VIDEO: WHO working with Google to combat coronavirus misinformation

VIDEO: WHO working with Google to combat coronavirus misinformation

A number of misleading claims and hoaxes about the virus have circulated online

The World Health Organization is working with Google to ensure that people get facts from WHO first when they search for information about the new virus that recently emerged in China.

Director-General Tedros Adhanom Ghebreyesus told the opening of WHO’s executive board meeting on Monday that social media platforms such as Twitter, Facebook, Tencent and TikTok have also taken steps to limit the spread of misinformation and rumours about the virus and outbreak that first emerged in the Chinese city of Wuhan in late December and has now spread to 23 other countries.

“To that end, we have worked with Google to make sure people searching for information about coronavirus see WHO information at the top of their search results,” he said.

WHO officials like Tedros have heaped praise on China’s response repeatedly in public, echoed Beijing’s calls to avoid panic, sought to reinforce weaker health systems and dispel rumours that may have prompted xenophobic invective against Chinese citizens and even other Asians.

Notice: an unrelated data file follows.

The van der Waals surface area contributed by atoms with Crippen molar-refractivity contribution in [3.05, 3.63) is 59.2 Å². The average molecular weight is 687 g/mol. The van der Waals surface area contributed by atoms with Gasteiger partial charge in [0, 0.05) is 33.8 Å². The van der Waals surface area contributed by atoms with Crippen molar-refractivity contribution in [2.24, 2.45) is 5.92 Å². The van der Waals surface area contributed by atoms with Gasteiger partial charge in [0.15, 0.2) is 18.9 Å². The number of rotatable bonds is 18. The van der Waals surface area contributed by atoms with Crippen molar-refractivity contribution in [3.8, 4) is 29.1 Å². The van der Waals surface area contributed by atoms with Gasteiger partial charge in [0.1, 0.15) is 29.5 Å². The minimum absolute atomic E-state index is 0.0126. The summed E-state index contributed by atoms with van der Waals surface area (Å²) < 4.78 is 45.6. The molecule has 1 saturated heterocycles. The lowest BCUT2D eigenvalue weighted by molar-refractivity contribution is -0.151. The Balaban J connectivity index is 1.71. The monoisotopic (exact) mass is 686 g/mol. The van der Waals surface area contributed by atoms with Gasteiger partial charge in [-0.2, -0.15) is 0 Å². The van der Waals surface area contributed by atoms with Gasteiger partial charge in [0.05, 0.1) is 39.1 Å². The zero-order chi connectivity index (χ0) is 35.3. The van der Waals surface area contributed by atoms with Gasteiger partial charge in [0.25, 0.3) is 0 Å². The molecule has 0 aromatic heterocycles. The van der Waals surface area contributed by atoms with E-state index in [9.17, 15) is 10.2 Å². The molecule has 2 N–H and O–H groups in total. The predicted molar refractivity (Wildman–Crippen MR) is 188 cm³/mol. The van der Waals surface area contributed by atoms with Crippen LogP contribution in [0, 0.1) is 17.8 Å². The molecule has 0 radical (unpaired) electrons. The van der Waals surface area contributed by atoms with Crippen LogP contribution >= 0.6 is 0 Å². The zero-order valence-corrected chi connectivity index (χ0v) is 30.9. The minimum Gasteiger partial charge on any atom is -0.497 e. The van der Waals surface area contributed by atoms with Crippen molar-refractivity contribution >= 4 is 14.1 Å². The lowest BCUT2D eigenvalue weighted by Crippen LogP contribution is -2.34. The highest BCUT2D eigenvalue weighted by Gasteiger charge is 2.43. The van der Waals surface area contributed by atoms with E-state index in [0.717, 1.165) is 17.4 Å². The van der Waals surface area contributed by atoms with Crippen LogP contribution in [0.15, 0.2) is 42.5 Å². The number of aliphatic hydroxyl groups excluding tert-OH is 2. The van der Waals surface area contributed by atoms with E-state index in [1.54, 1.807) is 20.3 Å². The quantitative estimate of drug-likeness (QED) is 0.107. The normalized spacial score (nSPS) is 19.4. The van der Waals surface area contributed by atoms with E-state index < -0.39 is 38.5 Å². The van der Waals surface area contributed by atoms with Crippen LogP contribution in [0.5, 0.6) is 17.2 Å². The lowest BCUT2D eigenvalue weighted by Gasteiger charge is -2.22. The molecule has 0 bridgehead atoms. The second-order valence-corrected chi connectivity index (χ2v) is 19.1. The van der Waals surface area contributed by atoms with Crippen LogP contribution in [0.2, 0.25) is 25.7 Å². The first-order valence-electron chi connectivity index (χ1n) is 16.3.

Ambassador Li Song, deputy permanent representative for China in Geneva, lashed out at flight cancellations, visa denials and refusals by some countries to admit citizens of Hubei Province, where Wuhan is located, saying those moves went against WHO recommendations.

Li noted how Chinese President Xi Jinping, meeting with Tedros last week in Beijing, had said the coronavirus epidemic “‘is a devil – we cannot let the devil hide.’”

“At the same time, the international community needs to treat the new virus objectively, fairly, calmly, and rationally, and not over-interpret it negatively and pessimistically, or deliberately create panic,” Li said.

“We need facts, not fear. We need science, not rumours. We need solidarity, not stigma.”

READ MORE: New coronavirus has infected more than 17,300 globally

Tedros recounted how his own daughter had advised him against the trip to Beijing, and that he tried to explain to her “it’s ok, it’s not all over China.”

“Even in China, the virus is not evenly spread everywhere, and the risk is not the same,” he said. “When I was in Beijing, what we had discussed with the authorities is that our concentrated effort should be in the epicenters, or the sources of the virus.”

Since the outbreak began, a number of misleading claims and hoaxes about the virus have circulated online. They include false conspiracy theories that the virus was created in a lab and that vaccines have already been manufactured, exaggerations about the number of sick and dead, and claims about bogus cures.

On Sunday, WHO lamented that the outbreak and response have been accompanied “by a massive ‘infodemic’ – an overabundance of information, some accurate and some not – that makes it hard for people to find trustworthy sources and reliable guidance when they need it.”

READ MORE: B.C. coronavirus testing continues, still only one confirmed case